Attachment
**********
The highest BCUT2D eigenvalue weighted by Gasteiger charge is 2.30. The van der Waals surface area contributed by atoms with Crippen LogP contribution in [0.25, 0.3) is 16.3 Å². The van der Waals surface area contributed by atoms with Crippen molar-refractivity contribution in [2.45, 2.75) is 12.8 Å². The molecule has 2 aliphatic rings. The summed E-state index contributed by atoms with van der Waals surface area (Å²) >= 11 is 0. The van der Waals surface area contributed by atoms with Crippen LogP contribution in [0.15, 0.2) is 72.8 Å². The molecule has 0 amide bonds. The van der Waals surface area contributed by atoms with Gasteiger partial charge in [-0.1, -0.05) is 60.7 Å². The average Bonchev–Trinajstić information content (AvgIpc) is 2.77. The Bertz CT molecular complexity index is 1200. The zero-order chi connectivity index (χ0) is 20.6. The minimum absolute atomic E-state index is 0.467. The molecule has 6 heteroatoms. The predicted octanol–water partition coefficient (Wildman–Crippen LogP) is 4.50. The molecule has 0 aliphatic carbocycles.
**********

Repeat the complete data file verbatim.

The highest BCUT2D eigenvalue weighted by Gasteiger charge is 2.30. The van der Waals surface area contributed by atoms with Crippen LogP contribution in [0.25, 0.3) is 16.3 Å². The van der Waals surface area contributed by atoms with Crippen molar-refractivity contribution in [2.45, 2.75) is 12.8 Å². The molecule has 2 aliphatic rings. The summed E-state index contributed by atoms with van der Waals surface area (Å²) >= 11 is 0. The van der Waals surface area contributed by atoms with Crippen LogP contribution in [0.15, 0.2) is 72.8 Å². The molecule has 0 amide bonds. The van der Waals surface area contributed by atoms with Gasteiger partial charge in [-0.1, -0.05) is 60.7 Å². The average Bonchev–Trinajstić information content (AvgIpc) is 2.77. The Bertz CT molecular complexity index is 1200. The zero-order chi connectivity index (χ0) is 20.6. The minimum absolute atomic E-state index is 0.467. The molecule has 6 heteroatoms. The predicted octanol–water partition coefficient (Wildman–Crippen LogP) is 4.50. The molecule has 0 aliphatic carbocycles.